Satellites can deliver transparency on super polluters in near real time.
This week brought depressing news of yet another environmental mega disaster. An oil spill has been quietly leaking between 300 and 500 barrels of oil per day into the Gulf of Mexico since a Taylor Energy-owned production platform located 12 miles off the coast of Louisiana was toppled by an underwater mudslide caused by Hurricane Ivan in 2004. After 14 years of limited success in capping the leak, the Taylor Energy leak now verges on becoming a worse offshore disaster than the infamous British Petroleum Deepwater Horizon explosion of 2010.
Sadly, the Taylor Energy leak is not the gravest environmental threat we face. But it’s symptomatic of the sometimes hidden costs – to ecosystems, the food chain, public health and climate stability – of the fossil fuel industry.
Like Deepwater Horizon, the Taylor Energy oil spill is primarily a regional ecological disaster. Invisible methane leaks from oil and gas production and distribution have a far bigger effect on global warming – an existential threat to human life as we know it – than oil spills.
Methane – the primary component of natural gas – is a potent greenhouse gas. A powerful heat trapper, methane produces 86 times the warming power of carbon dioxide during its first 20 years in the atmosphere. This is why fugitive methane emissions are extremely deleterious to climate stability.
Reducing methane emissions from oil and gas super emitters is the fastest, most cost-effective way to slow the rate of global warming today, as the larger transition to lower-carbon energy proceeds.
Unfortunately, methane levels have shot up in the past decade. Keeping methane in check is critical to staving off the worst effects of climate change. In the U.S., the onus chiefly falls on the oil and gas industry as the #1 source of methane emissions. The U.S. oil and gas industry emits 13 million metric tons of methane from its operations each year – enough to offset much of the climate benefits of burning natural gas instead of coal.
Satellites can attribute point sources of invisible greenhouse gas emissions with resolution of 50 meters.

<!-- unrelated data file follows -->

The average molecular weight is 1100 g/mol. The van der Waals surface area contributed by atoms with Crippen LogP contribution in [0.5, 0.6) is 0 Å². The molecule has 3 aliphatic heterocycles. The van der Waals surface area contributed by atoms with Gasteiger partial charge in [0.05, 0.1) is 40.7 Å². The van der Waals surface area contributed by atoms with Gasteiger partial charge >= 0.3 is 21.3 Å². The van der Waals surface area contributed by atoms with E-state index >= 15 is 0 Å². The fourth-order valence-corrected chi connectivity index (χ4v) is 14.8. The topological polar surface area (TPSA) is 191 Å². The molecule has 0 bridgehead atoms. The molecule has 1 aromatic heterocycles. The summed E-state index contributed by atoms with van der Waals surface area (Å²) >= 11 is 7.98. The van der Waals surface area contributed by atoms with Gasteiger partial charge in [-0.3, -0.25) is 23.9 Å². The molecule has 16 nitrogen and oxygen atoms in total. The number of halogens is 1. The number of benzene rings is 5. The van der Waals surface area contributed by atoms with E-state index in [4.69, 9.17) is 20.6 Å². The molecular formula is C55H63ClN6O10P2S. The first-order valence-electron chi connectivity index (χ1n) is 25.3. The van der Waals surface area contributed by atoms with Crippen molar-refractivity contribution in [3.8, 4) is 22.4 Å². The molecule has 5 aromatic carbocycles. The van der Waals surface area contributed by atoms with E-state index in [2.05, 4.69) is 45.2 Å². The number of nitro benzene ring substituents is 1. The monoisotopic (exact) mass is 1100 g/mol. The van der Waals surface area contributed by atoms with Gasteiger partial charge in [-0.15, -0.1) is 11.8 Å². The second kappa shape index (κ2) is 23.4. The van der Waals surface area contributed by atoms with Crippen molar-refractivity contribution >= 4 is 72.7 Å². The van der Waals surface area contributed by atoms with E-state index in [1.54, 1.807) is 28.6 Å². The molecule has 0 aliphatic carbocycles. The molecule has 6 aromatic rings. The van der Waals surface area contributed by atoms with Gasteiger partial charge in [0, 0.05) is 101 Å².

Live data from satellites can now detail methane venting activity at a fine enough spatial and temporal scale to allow for a nearly real-time attribution of methane emissions to the party responsible. High-resolution spectrometers measure the amount of light absorbed at specific wavelengths, which in turn enables quantification of methane concentrations. These satellite-based instruments take hundreds of thousands of measurements around a source with a resolution of tens of meters. Such high resolution is key to successful attribution of point sources. Visible spectrum satellites also might be helpful in monitoring super polluters such as the Taylor Energy leak.
Illustrative example of MethaneScan® news service. © 2018 Geofinancial Analytics, Inc.
Satellite detects large toxic methane leak at Acme Petroleum wellhead in Texas
In this hypothetical example, scientists have attributed a major methane leak in Orla TX to an Acme Petroleum (ACME) wellhead with 95% confidence. The invisible methane release is equivalent to monthly emissions from a coal-fired power plant, earning ACME a super emitter classification. Super emitters are likely to have above average exposure to legal liability, regulatory/compliance and reputation risk, as well as accidents.
Levers beyond governmental policy are needed to improve the odds of averting catastrophic climate change – and stopping super polluters in their tracks. Financial market pressure is already playing a central role. Yet, while long-term institutional investors such as sovereign wealth and pension funds are integrating climate-change and other sustainability considerations into their investment decisions, such efforts fall well short of the necessary action. Delivering transparency on invisible catastrophic risks in near real time open up new opportunities for pressure and profits. For example:
- Alpha generation from long-short equity trading – Enhance proprietary strategies with early indicators of methane emission anomalies which may anticipate price movement, shifts in sentiment, and company systemic problems
- Risk management– Reduce or close positions when material negative news impacting a given company is anticipated, shifting capital to more sustainable peers or alternatives
- Engagement – Inform efforts by major institutional stakeholders such as pension funds and mutual fund managers to drive changes in sustainability practices at companies via shareholder resolution, proxy votes, disclosures, or other pressures.
Given the policy swing from the science-driven Obama administration to the climate denialism of the Trump administration, such technology-enabled, market-based mechanisms for reducing harmful greenhouse gas emissions are particularly timely.
Note: Taylor Energy is a joint venture of Korean National Oil Company and Samsung.